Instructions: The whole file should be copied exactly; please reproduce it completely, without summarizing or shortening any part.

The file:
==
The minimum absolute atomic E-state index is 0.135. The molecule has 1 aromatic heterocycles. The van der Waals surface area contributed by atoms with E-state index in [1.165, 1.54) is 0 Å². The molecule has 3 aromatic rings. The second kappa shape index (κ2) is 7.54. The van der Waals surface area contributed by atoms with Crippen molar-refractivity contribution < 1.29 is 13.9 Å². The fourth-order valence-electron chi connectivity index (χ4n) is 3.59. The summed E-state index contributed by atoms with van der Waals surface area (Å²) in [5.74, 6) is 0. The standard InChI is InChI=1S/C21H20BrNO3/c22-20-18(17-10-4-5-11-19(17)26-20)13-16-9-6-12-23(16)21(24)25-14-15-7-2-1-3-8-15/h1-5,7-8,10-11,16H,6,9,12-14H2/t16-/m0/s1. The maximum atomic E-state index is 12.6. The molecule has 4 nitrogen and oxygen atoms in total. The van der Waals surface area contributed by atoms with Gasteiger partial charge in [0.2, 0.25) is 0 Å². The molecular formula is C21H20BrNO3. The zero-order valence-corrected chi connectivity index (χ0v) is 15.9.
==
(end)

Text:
The minimum absolute atomic E-state index is 0.135. The molecule has 1 aromatic heterocycles. The van der Waals surface area contributed by atoms with E-state index in [1.165, 1.54) is 0 Å². The molecule has 3 aromatic rings. The second kappa shape index (κ2) is 7.54. The van der Waals surface area contributed by atoms with Crippen molar-refractivity contribution < 1.29 is 13.9 Å². The fourth-order valence-electron chi connectivity index (χ4n) is 3.59. The summed E-state index contributed by atoms with van der Waals surface area (Å²) in [5.74, 6) is 0. The standard InChI is InChI=1S/C21H20BrNO3/c22-20-18(17-10-4-5-11-19(17)26-20)13-16-9-6-12-23(16)21(24)25-14-15-7-2-1-3-8-15/h1-5,7-8,10-11,16H,6,9,12-14H2/t16-/m0/s1. The maximum atomic E-state index is 12.6. The molecule has 4 nitrogen and oxygen atoms in total. The van der Waals surface area contributed by atoms with Gasteiger partial charge in [0.2, 0.25) is 0 Å². The molecular formula is C21H20BrNO3. The zero-order valence-corrected chi connectivity index (χ0v) is 15.9.